President Obama’s much-anticipated speech to the Muslim world in Cairo last Thursday demonstrated once again that he is an extraordinarily skilled orator working with fantastic speech writers. The speech also underscored the distinctly different approach his administration plans to take in handling U.S. foreign policy in the Middle East. Quoting the Koran, the Bible, and the Torah, President Obama laid out a plan that basically came down to a simple message: “We’re all in this together and we must all do our part.”
But what exactly did he mean by “do our part”? In the context of the economic downturn in the U.S., this same message has translated into spending more wisely, living more responsibly, and working together as a community to balance the inequities between the haves and the have-nots. In a more diverse global context, similarly marred by economic uncertainty, the translation is not so clear. With respect to what the president labeled as the number one task at hand—ending violent extremism—he pointed out that one solution is to acknowledge that Islam and Muslims are not part of the problem, but rather part of the solution. To that end, he called on all Muslims to join in the effort to end the violence that has wreaked havoc on their religion and the global community. As for the second most important task—resolving the Israeli-Palestinian conflict—he acknowledged the unbreakable bond between Israel and the U.S. but remained steadfast in his message that everyone must do his share in reaching a sustainable future in the Middle East, including the U.S., Israel, Palestine, and the other Arab states.
The president’s speech was even-handed, addressing issues that are important for Muslims, for Christians, and for Jews; for men and for women; for those living abroad and for those in the United States. His tenor was one of fairness and progress.
His message was packed with ideas and objectives, but it was much less generous in offering explicit action. Maybe offering action items was not the point. Maybe the point was to lay a comprehensive agenda for the future, a conceptual framework if you will, from which to draw well-conceived action. Maybe the speech was intentionally geared to motivate people to see the bigger picture beyond the individual circumstances and issues that affect their daily lives—in essence, to motivate the global community to look beyond the trees and see the forest of issues that impacts us all. There were a lot of important issues on the table, ranging from the Israeli-Palestinian conflict, to troop withdrawals from Iraq and Afghanistan, to gender equality in the Middle East and the United States. And there were millions of people around the world listening to the president’s thoughts on these issues.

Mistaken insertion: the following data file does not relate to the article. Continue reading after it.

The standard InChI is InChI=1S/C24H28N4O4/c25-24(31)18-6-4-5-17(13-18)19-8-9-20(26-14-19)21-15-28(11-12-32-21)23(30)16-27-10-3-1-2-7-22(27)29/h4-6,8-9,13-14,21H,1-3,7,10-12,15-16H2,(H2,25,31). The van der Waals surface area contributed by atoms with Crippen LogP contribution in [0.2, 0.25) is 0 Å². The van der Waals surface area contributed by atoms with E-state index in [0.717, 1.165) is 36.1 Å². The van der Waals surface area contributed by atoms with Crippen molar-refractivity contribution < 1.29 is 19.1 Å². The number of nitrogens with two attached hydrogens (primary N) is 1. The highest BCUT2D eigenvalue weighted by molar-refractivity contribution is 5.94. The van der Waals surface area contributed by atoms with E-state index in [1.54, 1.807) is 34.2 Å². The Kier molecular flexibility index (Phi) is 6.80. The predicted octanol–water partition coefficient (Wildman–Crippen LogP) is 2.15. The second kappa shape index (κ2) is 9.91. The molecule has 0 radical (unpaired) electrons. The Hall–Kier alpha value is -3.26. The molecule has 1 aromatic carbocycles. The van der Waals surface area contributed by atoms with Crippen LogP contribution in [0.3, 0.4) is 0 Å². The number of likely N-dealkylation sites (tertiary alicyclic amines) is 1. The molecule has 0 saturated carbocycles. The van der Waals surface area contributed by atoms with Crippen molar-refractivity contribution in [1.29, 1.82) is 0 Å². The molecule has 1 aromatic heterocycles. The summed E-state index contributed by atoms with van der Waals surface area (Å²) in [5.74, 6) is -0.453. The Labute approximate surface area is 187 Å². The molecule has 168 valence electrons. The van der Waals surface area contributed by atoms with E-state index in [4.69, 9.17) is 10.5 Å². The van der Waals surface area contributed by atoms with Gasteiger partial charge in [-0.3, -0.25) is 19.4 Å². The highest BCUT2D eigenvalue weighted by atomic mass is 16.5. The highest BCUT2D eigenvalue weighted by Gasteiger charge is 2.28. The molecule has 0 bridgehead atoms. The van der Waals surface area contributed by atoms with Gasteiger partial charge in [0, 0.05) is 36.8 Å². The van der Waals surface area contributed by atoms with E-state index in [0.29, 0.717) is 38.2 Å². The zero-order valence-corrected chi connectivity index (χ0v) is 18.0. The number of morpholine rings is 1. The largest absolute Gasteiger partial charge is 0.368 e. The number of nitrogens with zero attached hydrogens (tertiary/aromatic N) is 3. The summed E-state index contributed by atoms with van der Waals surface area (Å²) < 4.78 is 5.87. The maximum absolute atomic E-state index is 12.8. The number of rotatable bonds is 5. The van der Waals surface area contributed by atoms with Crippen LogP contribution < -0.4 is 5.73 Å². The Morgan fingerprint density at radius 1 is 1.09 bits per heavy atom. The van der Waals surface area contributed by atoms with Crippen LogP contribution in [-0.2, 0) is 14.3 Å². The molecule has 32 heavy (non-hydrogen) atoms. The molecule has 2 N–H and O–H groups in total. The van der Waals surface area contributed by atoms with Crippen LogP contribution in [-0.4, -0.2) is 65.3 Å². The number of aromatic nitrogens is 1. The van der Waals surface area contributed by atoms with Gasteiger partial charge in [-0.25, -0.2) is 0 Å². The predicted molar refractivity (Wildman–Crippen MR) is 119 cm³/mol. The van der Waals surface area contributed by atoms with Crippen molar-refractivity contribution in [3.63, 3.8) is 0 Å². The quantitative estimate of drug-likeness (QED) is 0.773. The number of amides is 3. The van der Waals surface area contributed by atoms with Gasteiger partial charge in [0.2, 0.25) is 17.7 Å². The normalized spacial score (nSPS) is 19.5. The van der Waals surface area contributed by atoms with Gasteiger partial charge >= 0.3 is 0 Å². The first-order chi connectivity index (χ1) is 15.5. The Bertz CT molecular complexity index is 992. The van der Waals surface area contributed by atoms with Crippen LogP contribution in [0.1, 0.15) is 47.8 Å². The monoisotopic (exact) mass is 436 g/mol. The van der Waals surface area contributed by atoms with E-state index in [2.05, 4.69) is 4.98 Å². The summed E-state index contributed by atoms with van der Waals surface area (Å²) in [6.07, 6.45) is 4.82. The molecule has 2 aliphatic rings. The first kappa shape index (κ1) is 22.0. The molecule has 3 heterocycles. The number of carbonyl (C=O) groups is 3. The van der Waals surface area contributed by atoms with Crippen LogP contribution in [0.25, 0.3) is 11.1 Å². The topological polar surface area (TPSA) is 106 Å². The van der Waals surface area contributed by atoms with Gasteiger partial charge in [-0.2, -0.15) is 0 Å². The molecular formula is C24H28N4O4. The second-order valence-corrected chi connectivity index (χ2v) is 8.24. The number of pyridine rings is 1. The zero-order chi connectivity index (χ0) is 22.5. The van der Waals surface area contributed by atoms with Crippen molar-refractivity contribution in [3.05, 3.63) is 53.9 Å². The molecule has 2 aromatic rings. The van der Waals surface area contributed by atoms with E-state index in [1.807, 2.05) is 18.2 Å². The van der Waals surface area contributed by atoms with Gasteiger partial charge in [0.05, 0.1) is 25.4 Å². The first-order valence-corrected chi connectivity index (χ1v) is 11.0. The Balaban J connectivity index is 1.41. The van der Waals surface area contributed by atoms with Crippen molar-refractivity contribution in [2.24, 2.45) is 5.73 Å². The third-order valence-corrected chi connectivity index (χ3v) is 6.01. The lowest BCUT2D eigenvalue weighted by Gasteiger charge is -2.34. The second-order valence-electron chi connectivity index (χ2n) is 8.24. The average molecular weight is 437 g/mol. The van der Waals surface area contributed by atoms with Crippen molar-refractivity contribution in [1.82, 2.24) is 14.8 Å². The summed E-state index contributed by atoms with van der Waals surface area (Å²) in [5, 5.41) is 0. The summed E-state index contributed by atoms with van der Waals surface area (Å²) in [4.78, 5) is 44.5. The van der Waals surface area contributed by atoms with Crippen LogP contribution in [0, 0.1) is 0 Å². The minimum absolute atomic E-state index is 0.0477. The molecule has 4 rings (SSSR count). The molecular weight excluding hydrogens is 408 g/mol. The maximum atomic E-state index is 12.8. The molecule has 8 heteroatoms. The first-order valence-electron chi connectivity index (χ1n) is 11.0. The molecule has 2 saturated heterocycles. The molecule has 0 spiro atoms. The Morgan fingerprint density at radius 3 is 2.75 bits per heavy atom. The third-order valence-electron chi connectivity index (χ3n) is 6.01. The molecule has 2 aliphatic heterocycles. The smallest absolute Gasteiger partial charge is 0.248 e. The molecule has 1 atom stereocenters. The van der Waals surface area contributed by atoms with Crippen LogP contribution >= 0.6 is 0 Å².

Reactions from these listeners were somewhat mixed, maybe due to the even-handedness off the speech—some wanted to hear less talk and see more walk. Some wanted to hear more (or less) favoritism toward Israel. Some went in as strong supporters of the president and some went in as strong detractors. Nonetheless, most agree that the president’s speech showed movement in the right direction, particularly in relation to the past eight years.
In the end, only time will tell if the president’s issue-laden agenda will translate into real change. He should start by focusing on the Israeli-Palestinian conflict. If he can make some headway there, other issues in the Middle East will start to fall into place.